Britain among the worst in Europe for press freedom

by Abel Hampton April 26, 2018, 0:36
Britain among the worst in Europe for press freedom

2018 World Press Freedom Index, which ranks freedom of journalists in 180 countries, raises safety concerns. The US president had referred to reporters as "enemies of the people", a term once used by Stalin, it said.

The campaigning organisation cited proposals to introduce tougher press regulation, the government's campaign to limit encryption on services such as WhatsApp, and restrictions by Labour and the Conservatives on journalists' access to politicians during the 2017 general election as evidence of a "heavy-handed" approach towards the media in the UK.

Norway (7.63) has topped the list with North Korea (88.87) at the bottom of the list of 180 countries of the world.

The report also states that "the very occasional physical attacks on journalists (in Jamaica) must be offset against this, but no serious act of violence or threat to media freedom has been reported since February 2009, a month that saw two cases of abuse of authority by the Kingston police".

This has been the recent assessment made for these countries of the region by the world known organization, Reporters without Borders, in its latest report on the freedom of press in the world.

More and more democratically-elected leaders no longer see the media as part of democracy's essential underpinning, but as an adversary to which they openly display their aversion.

WASHINGTON ― President Donald Trump's unrelenting attacks on the free press have created a "Trump effect" promoting antagonism against journalists in the USA and overseas, the media watchdog and advocacy group Reporters Without Borders said Wednesday in its annual World Press Freedom Index. The report mentioned sharing of "hate speeches" targeting journalists by "troll armies" of Prime Minister Narendra Modi as a reason for this low rank.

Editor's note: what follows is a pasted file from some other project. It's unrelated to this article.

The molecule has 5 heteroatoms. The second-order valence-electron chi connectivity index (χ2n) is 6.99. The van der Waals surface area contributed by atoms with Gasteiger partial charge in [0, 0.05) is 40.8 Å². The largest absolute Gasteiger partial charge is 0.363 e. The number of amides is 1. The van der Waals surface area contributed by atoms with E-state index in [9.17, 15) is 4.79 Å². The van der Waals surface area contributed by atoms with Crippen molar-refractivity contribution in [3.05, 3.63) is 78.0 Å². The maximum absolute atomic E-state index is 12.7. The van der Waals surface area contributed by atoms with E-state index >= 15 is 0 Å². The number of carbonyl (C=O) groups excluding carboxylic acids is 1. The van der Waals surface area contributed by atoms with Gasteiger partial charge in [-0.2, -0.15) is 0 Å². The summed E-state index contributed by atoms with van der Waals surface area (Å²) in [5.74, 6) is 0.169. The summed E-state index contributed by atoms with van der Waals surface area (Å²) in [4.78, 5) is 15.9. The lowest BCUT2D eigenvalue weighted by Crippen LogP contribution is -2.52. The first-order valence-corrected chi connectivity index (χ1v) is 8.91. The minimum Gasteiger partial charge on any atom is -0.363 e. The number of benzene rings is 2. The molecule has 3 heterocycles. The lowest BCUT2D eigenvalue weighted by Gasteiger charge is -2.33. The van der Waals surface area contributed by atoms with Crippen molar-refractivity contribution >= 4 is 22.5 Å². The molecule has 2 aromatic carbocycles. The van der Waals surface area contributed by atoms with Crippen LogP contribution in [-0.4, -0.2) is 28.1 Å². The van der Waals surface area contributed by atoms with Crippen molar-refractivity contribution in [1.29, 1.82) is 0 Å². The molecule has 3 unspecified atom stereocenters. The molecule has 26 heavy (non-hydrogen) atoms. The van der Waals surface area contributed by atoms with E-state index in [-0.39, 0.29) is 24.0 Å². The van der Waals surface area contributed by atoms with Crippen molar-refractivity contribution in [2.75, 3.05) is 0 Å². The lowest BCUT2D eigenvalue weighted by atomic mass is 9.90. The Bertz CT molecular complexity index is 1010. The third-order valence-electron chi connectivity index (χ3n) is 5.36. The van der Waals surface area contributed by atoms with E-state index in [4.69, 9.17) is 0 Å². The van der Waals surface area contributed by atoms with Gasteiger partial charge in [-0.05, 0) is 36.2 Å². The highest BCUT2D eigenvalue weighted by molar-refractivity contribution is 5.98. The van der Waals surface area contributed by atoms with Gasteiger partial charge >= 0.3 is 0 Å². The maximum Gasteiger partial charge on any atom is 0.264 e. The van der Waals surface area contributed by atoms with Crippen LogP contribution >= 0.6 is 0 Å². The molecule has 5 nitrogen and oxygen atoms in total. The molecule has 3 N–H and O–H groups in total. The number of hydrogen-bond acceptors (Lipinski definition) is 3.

On 16 October 2017, journalist Daphne Caruana Galizia was brutally murdered in a targeted car-bomb just metres away from her Bidnija residence.

The line separating verbal violence from physical violence is disappearing, the worldwide NGO writes, continuing that verbal violence from politicians against the media is also on the rise in Europe, even though it is the region that respects press freedom the most. Czech Republic President Milos Zeman has called journalists "hyenas", and President Rodrigo Duterte of the Philippines has said reporters "are not exempted from assassination".

With the rise of populist politics and "strongman" leaders, Europe's downward trend will likely continue, RSF said.

The watchdog's Secretary General Christophe Deloire warned that disputing the legitimacy of journalism is to "play with extremely unsafe political fire".

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